F-M Diversion Authority to offer top job to D.C. project manager
FARGO – One of the things Jay Neider said in his job interview that impressed Tim Mahoney, chairman of the Fargo-Moorhead Diversion Authority, was how Neider sat down for coffee with a farmer opposed to his highway project.
Neider, who was offered the job of executive director by the authority board Thursday, Aug. 31, was then a “mega projects” director for the Virginia Department of Transportation.
The farmer, worried about drainage, was adamant about not selling land for the highway until Neider talked to him, said Mahoney, who’s also mayor of Fargo. “When they finished the project, they had an apple pie and coffee at this guy’s house because they did it the way that made the most sense for his farmstead.”
That’s the sort of communication skill Mahoney suggested would be an asset to the Diversion Authority as it continues work on Fargo-Moorhead’s $2.2 billion flood control project. Here, too, there are farmers opposed to the project.
Neider was the unanimous pick of authority board members, several of whom said at a Thursday meeting that they were comfortable with him from the start. He was not present at the meeting.
The other finalists are Scott Higbee, former project manager for CH2M Hill, and Melodee Loyer, water administrator for the city of Tucson, Ariz.Negotiating salary
The board met in closed session Thursday to decide a strategy for negotiating Neider’s compensation.
He now makes $177,000 a year as director of a commuter rail expansion project in the Washington, D.C., area so the authority would likely have to top that, Mahoney said.
The board settled on a salary range and benefits plan consistent with the job market, but Mahoney wouldn’t go into details to preserve the authority’s negotiating position.
Board members said Thursday before voting to extend the job offer to Neider that they like how up to speed he already is.
Rodger Olson, also a board member with the Cass County Joint Water Resource District, said he was impressed with Neider’s plan for the first 100 days.
That plan includes reviewing how many city and county staff members as well as consultants are actually needed for the diversion project.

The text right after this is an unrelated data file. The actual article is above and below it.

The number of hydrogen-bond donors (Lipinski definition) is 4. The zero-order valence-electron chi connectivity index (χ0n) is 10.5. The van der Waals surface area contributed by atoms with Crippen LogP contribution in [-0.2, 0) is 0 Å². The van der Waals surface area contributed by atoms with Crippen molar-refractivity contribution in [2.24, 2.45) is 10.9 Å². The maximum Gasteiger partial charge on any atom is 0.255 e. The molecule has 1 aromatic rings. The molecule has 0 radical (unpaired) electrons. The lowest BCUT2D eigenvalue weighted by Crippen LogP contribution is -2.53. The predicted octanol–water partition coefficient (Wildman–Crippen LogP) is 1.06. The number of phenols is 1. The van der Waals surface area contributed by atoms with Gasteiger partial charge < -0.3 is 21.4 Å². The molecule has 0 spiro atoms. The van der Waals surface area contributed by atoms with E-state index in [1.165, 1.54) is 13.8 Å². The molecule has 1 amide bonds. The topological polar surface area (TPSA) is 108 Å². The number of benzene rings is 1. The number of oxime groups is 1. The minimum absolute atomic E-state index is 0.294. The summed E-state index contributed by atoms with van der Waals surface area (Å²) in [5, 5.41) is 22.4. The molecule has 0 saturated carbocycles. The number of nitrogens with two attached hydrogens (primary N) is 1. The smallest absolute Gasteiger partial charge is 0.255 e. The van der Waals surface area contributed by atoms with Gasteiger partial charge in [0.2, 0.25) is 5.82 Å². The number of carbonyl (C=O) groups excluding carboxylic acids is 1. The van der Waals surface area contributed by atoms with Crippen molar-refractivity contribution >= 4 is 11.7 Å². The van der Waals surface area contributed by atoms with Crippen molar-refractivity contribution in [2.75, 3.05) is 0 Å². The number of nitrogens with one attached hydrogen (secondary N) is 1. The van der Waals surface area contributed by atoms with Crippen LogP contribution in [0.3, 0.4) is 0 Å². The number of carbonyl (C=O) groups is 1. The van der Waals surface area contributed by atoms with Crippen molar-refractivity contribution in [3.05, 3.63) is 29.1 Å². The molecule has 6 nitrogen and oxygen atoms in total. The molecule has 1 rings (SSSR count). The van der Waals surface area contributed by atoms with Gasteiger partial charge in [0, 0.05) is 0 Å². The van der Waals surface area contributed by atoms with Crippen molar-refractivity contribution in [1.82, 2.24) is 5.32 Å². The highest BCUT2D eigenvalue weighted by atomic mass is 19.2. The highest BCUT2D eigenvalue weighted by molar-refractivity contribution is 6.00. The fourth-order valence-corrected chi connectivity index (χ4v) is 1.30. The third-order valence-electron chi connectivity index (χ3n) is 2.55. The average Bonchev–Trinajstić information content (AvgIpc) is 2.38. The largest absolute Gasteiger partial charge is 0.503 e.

Mahoney told The Forum Neider was “very astute” to pick up on the authority board’s concerns about the cost of potentially redundant services or people sitting in on meetings they don’t need to. Without a dedicated executive director, the authority hasn’t been able to tackle the issue, he said.
“A lot of times, you worry about a guy coming in from the outside not really knowing where he has to go or what he has to do,” Mahoney said. “He had 10, 20 things that he had down for us to look at. It's exactly what we expected to do, so he had the grasp or sense of what job is.”‘Mega projects’
In searching for someone to fill the Diversion Authority’s top administrative position, board members had said they required an engineer with experience managing big projects costing $500 million or more who understands the public-private partnership, or P3, funding model used by the Authority.
Neider, a Wisconsin native, came to the Hampton Roads area in southeast Virginia in 2014 to oversee big state transportation projects, according to the Virginian-Pilot newspaper in Norfolk, Va. The biggest was a $2.1 billion project that includes a new underwater Midtown Tunnel, improvements of existing tunnels and a freeway extension. His main task was ensuring the private project partner, Elizabeth River Crossing, followed the contract.
Like the diversion project, the Hampton Roads project used P3 financing. Elizabeth River Crossing was brought on to finance, build and operate the project in exchange for tunnel tolls. The Diversion Authority is seeking a private partner to do the same for the flood diversion, but the partner would be repaid with sales tax revenues
The Midtown Tunnel opened in fall 2016. Neider was with the Virginia Department of Transportation until September 2015, according to his LinkedIn page.
He next went to work for the Metropolitan Washington Airports Authority in Herndon, Va., as a project director of a $2.8 billion commuter rail extension, financed with government funds not P3. It will extend the Metrorail by 11 miles into Washington’s northeastern suburbs when completed in 2019, according to the U.S. Department of Transportation.